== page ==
Before I had the chance to put on my name tag, a young creative executive asked me what it was like working on the Calvin Klein jeans campaign--the one in which teenagers were photographed in a setting made to look like a porn-movie audition.
"It was a media virus," he congratulated me. "The campaign got more publicity because of the protests! It made Calvin look cool because his ads were taken off the air!" True enough, the campaign became the lead story on the evening news once "family advocates" targeted the ads for their exploitation of young people. They never could have bought as much airtime as they received for free. But I had nothing to do with the scheme's conception.
I assured him that I had never met with the Calvin Klein people, but it was no use. He was convinced they had based their work on my book, and there was no changing his mind. Had they? I certainly hoped not.
The succession of featured speakers soon proved my worst fears. With titles like "Mutants Produce Bounty" and "Giving Birth to Mutant Ideas in a Commercial Context," each presenter sought to regain the ground lost to the chaos-thriving hackers who had taken over the mediaspace. The conference's purpose was to upgrade the advertising industry's weapons systems to the new style of war.
I was flattered--and flabbergasted. I felt honored to be appreciated, but horrified by the application of my work. No sooner had I proclaimed the revolution than it was co-opted by the enemy. And I had aided and abetted them.
It was at that moment, in the Bal Harbour hotel ballroom, that I decided to write this book. With my newfound access to the corridors of Madison Avenue and beyond, I would become a double agent--attending meetings, taking notes, analyzing tactics, and then reporting my findings.
For the past two years, I have been studying the ways marketers, politicians, religious leaders, and coercive forces of all kinds influence everyday decisions. I have sat in on strategy sessions with television, advertising, and marketing executives, and read countless documents by professionals in government, law enforcement, the military, and business. I've cozied up to automobile salesmen and multilevel marketers to pry from them their secrets.
What I've learned in my two-year odyssey is that however advanced the tools being used to sway us, the fundamental principles responsible for their effectiveness remain the same. Coercers are like hunters: They can don better camouflage, learn better ways to scent their prey, develop longer-range bullets and more accurate sights, but they still need to find their quarry and then figure out which way it's moving so they can "lead" with the gun barrel and hit it. Sonar, radar, and night-vision specs will only increase their efficiency and compensate for their prey's own increasing skill in evasion.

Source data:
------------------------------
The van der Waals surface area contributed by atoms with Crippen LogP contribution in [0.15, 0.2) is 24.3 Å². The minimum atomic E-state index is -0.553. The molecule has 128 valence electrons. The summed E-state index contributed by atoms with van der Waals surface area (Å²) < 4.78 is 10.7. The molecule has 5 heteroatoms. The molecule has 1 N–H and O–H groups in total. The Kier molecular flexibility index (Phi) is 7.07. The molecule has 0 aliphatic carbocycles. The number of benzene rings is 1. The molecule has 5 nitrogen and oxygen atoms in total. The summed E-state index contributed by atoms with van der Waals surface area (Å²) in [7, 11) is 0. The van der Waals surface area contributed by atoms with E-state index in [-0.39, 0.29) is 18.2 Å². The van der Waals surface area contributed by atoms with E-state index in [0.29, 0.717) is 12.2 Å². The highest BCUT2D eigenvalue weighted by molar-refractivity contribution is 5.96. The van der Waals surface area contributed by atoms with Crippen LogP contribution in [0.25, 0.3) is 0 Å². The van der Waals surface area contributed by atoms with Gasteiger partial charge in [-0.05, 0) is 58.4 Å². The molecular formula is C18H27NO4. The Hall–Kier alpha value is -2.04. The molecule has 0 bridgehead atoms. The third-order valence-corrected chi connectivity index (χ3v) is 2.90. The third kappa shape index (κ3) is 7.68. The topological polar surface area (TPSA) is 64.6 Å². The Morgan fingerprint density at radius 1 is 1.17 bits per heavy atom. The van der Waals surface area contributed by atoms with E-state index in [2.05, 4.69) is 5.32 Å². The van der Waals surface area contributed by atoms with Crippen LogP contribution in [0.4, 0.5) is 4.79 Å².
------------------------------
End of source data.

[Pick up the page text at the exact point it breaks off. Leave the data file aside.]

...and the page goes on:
The prey's only true advantages are its instinct and its familiarity with its environment. Just as a deer "knows" when it is in the hunter's sights, we know on some level when we are being targeted and coerced. The more complex, technological, and invisible coercion gets, the harder it is for us to rely on this instinct. We are lured away from our natural environment and are more likely to depend on directions from our shepherds or the motions of the herd to gain our bearings. As soon as we become familiar with the new terrain--be it the mall, the television dial, or the Internet--it is the goal of the coercion strategists to make it unfamiliar again, or to lure us somewhere else.
The rapid change we have experienced in the past several decades as we have moved from the postwar boom through the space age and into the computer age has provided ample opportunity for our coercers to retool and rearm themselves. Even when a new technology, like the Internet, appears to offer us a chance to reclaim our mediaspace in the name of community or civic responsibility, it fast becomes a new resource for the direct marketer, the demographics researcher, and the traditional advertiser.
Reprinted from Coercion by Douglas Rushkoff by permission of G. P. Putnam's Sons, a member of Penguin Putnam Inc. Copyright © 1999 by Douglas Rushkoff. All rights reserved. This excerpt, or any parts thereof, may not be reproduced in any form without permission.
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